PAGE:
To distinguish all patients who had developed serous retinal detachment (ICD-9-CM codes 361.2, 362.42, or 362.43), we tracked every patient from his or her index outpatient visit or hospitalization until December 2011. Demographic data (e.g. age, sex, follow-up period, and dialysis type) were recorded. Furthermore, we collected information regarding comorbidities including diabetes mellitus (ICD-9-CM code 250), chorioretinal inflammation (ICD-9-CM code 363.0, 363.1, 363.2), and malignant neoplasm of eye (ICD-9-CM code 190), because these conditions are critical factors that increase the risk of serous retinal detachment. In the study, the inclusion criteria for the above comorbidities were documentation of the condition at least once in the inpatient setting or ≥3 times in the ambulatory setting within 1 year before the initial ESRD on dialysis medical service date.

Statistical analysis

SAS 9.4 for Windows (SAS Institute, Inc., Cary, NC, USA) was used in this study. We compared the demographic characteristics and comorbid disorders between the ESRD on dialysis and control groups with Pearson chi-square test. The incidence rate was calculated as the number of cases of serous retinal detachment identified during follow-up divided by the total person-years (PY) for each group by age, sex, and select comorbidities. The incidence rate ratio (IRR), which demonstrates the comparison in the risk of developing serous retinal detachment between the ESRD on dialysis and control groups, was calculated using Poisson regression analysis. The conditional Cox proportional hazard regression analysis (in SAS, phreg with strata) was performed to calculate the adjusted hazard ratio (HR) for developing serous retinal detachment in the two groups. In addition, to avoid significant bias due to small events in our study, the conditional proportion hazard regression adjusted by the Firth method was used to estimate the risk. Cumulative incidence rates for serous retinal detachment of patients with ESRD on dialysis were evaluated by Kaplan–Meier analysis, and the difference in cumulative-incidence rate curves was analysed using the log-rank test. Additionally, we subdivided the patients into three age subgroups for further analysis: <50 years, 50–64 years, and ≥65 years. Additionally, we subdivided the patients into two dialysis subgroups—haemodialysis (HD) and peritoneal dialysis (PD)—to evaluate whether patients with ESRD on different dialysis modalities would have different risks of serous retinal detachment. Data are presented as mean±standard deviation (SD), and 95% confidence intervals (CIs) are provided when applicable. Statistical significance was defined as P<0.05. These statistical assessments were performed in consultation with a statistical expert.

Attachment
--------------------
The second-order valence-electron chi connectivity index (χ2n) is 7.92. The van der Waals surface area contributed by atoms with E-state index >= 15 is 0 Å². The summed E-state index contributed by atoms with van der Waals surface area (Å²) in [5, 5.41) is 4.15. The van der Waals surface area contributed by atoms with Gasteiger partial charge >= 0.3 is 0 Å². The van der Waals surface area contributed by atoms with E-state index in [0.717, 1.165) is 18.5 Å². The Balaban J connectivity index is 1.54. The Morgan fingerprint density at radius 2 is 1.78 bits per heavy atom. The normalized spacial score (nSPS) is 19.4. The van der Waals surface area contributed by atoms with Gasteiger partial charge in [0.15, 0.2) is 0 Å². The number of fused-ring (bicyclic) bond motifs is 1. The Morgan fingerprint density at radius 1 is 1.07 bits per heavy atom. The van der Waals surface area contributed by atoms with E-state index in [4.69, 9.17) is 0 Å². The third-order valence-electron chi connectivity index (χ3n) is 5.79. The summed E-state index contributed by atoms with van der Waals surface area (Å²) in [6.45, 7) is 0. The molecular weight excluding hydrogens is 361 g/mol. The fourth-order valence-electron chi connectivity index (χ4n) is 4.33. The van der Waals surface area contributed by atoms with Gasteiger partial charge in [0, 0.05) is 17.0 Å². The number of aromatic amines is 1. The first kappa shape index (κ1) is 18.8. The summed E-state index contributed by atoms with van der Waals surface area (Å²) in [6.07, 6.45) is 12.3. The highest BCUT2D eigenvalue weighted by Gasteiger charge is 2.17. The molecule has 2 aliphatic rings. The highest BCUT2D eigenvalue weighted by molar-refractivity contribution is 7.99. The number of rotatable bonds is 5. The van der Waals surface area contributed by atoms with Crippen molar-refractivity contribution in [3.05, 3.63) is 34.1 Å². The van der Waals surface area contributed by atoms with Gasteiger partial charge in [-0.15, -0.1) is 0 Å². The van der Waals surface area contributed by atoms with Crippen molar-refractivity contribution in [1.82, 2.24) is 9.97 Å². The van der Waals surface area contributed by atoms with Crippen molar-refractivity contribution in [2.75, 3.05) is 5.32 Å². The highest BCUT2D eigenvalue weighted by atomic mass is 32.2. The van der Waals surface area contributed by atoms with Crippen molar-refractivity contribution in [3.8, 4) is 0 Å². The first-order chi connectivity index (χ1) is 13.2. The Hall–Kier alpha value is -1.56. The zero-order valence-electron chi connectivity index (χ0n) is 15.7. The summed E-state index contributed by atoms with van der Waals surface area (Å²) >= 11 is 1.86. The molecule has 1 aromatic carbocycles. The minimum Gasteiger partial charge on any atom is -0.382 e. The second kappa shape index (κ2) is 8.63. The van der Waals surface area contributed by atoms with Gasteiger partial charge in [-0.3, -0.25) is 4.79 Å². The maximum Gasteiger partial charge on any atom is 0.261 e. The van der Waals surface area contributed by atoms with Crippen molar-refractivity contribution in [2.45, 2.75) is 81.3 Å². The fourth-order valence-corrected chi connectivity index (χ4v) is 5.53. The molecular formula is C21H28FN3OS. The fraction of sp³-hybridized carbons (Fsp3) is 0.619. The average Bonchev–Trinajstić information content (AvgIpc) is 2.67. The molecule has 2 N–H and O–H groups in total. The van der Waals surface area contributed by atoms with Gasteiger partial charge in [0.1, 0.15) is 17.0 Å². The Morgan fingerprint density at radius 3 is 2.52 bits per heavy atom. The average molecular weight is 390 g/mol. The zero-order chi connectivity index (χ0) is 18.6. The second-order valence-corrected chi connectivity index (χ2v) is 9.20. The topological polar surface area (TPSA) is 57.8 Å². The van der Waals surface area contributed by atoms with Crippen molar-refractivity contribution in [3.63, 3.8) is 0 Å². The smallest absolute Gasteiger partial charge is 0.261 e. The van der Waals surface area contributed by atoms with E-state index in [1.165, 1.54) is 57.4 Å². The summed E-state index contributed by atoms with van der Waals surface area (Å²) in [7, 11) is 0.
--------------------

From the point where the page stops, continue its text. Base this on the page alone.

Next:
Results

Demographic data